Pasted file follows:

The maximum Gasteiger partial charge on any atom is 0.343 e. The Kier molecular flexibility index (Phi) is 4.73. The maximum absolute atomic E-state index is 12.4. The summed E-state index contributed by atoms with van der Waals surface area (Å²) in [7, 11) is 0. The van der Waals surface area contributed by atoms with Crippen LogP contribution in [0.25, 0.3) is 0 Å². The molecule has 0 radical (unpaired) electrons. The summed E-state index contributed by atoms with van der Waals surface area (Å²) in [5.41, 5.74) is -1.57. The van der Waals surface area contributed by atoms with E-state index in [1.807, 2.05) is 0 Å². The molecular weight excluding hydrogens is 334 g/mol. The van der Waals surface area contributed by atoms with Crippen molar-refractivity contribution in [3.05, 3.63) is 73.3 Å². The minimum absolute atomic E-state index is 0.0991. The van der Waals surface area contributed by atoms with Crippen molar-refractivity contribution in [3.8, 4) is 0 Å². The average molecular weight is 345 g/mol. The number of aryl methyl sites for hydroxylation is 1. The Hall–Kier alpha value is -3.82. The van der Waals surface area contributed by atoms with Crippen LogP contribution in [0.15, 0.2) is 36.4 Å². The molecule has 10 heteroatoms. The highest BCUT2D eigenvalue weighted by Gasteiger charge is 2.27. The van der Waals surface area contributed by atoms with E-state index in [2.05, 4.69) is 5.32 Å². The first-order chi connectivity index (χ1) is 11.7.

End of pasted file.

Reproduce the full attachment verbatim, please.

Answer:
The maximum Gasteiger partial charge on any atom is 0.343 e. The Kier molecular flexibility index (Phi) is 4.73. The maximum absolute atomic E-state index is 12.4. The summed E-state index contributed by atoms with van der Waals surface area (Å²) in [7, 11) is 0. The van der Waals surface area contributed by atoms with Crippen LogP contribution in [0.25, 0.3) is 0 Å². The molecule has 0 radical (unpaired) electrons. The summed E-state index contributed by atoms with van der Waals surface area (Å²) in [5.41, 5.74) is -1.57. The van der Waals surface area contributed by atoms with E-state index in [1.807, 2.05) is 0 Å². The molecular weight excluding hydrogens is 334 g/mol. The van der Waals surface area contributed by atoms with Crippen molar-refractivity contribution in [3.05, 3.63) is 73.3 Å². The minimum absolute atomic E-state index is 0.0991. The van der Waals surface area contributed by atoms with Crippen molar-refractivity contribution in [3.8, 4) is 0 Å². The average molecular weight is 345 g/mol. The number of aryl methyl sites for hydroxylation is 1. The Hall–Kier alpha value is -3.82. The van der Waals surface area contributed by atoms with Crippen LogP contribution in [0.15, 0.2) is 36.4 Å². The molecule has 10 heteroatoms. The highest BCUT2D eigenvalue weighted by Gasteiger charge is 2.27. The van der Waals surface area contributed by atoms with E-state index in [2.05, 4.69) is 5.32 Å². The first-order chi connectivity index (χ1) is 11.7.